A property of nematic-phase liquid crystal materials is that the molecules in the vicinity of a rubbed surface tend to align themselves with it. Thus, by rubbing the surfaces of the transparent plates in contact with the liquid crystal material, the molecules can be made to align in the direction of rubbing. Furthermore, by rubbing the surfaces of the front and rear transparent plates of the display at right angles to each other, the aforesaid twisted nematic structure will result which will rotate the plane of polarized light passing through the cell. However, by applying an electrical potential across the liquid crystal layer by means of transparent electrodes as described above, the nematic structure can be made to untwist, whereupon the plane of polarization of polarized light will no longer be rotated through 90. Hence, by providing crossed-polarizers on opposite sides of the liquid crystal layer, light will pass through the cell with no potential applied across the liquid crystal layer, will be scattered from a refiector or at the rear of the display, and will again pass through the polarizers and the liquid crystal cell where it can be observed as a light background. Application of an electrical potential between the transparent electrodes, however, makes the area covered by the transparent electrodes opaque since in this case the nematic structure is no longer twisted and polarized light cannot pass through the cell. Of course, when the polarizers are parallel rather than crossed, light will pass through the cell only when a field is established between the transparent electrodes and will not pass through when the field is removed.
When polarized light passes through a layer of nematic liquid crystal material of the type described above, it is partially depolarized for the reason that the liquid crystal molecules are in motion, particularly at higher temperatures. Thus, while the molecules in a nematic-phase liquid crystal material tend to lie parallel to rubbed lines on a bordering surface, their parallelism is statistical, rather than perfect and exact. They are free to move and will move with respect to one another, and there are some that are at a small acute angle with respect to the main stream and a few others that are at any given moment in a postion even less consonant with the bulk of the others. This gives rise to the depolarization mentioned above which prevents a portion of the light from passing through the rear polarizer, resulting in a reduction in contrast between the digits or symbols of the display and the background area.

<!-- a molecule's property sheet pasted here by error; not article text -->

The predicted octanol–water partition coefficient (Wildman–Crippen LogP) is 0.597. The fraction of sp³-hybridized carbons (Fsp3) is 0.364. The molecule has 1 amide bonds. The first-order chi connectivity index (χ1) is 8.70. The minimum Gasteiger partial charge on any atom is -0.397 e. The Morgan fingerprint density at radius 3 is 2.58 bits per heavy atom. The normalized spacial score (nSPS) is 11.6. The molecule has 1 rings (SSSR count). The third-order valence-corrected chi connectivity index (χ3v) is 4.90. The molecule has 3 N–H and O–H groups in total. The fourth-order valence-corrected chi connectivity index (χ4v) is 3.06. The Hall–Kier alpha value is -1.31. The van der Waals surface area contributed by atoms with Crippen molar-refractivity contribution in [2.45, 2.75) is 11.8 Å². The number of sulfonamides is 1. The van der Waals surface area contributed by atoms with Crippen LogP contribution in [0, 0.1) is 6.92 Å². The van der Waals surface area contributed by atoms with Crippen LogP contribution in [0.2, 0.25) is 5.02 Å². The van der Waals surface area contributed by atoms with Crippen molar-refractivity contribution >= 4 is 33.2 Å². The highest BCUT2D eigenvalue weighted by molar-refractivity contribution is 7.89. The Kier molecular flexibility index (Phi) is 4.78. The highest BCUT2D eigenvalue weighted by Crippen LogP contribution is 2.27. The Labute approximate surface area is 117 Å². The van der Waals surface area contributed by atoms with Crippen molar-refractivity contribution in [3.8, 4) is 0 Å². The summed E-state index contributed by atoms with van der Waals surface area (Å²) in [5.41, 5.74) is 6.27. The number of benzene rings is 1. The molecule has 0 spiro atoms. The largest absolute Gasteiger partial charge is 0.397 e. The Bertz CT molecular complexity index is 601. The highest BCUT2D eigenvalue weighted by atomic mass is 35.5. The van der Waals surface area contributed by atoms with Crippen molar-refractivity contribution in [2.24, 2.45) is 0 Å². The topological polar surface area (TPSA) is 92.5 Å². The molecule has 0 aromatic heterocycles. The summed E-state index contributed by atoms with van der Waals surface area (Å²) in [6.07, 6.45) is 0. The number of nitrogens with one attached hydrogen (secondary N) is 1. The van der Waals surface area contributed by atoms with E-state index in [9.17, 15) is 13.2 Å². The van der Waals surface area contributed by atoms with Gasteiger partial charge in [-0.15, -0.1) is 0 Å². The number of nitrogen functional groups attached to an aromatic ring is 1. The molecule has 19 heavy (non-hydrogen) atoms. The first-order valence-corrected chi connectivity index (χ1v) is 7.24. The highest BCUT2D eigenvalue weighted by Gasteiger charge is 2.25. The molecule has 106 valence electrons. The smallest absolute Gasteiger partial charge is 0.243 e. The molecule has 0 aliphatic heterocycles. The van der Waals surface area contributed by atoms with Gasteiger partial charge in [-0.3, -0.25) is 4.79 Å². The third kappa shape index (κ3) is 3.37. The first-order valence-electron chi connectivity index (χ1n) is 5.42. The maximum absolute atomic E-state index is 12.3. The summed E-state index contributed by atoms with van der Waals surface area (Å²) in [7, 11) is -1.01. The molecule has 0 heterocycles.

SUMMARY OF THE INVENTION In accordance with the present invention, a new and improved liquid crystal display is provided wherein the contrast between the digits or symbols of the display and the background of the display is materially improved.
This is achieved by providing spaced strips of polarizing material covering only the spaced segments of transparent conductive material on the front transparent plate of the liquid crystal cell which form the symbols of an alpha-numeric display. Since the polarizing strips cover only the corresponding conductive segments on the front plate of the display, unpolarized light can pass through the front of the display in the areas not covered by the conductive material and strips of polarizing material. As a result, the undesirable depolarization effect on light passing from the front transparent plate to the rear transparent plate in the areas not covered by the polarizing strips is eliminated. Of course, when unpolarized light strikes the rear polarizer, it is then polarized; and some attenuation of the polarized light will occur as it is reflected from the rear reflector andpasses out through the front of the display. Nevertheless, the overall contrast between the digits and the background area is materially improved.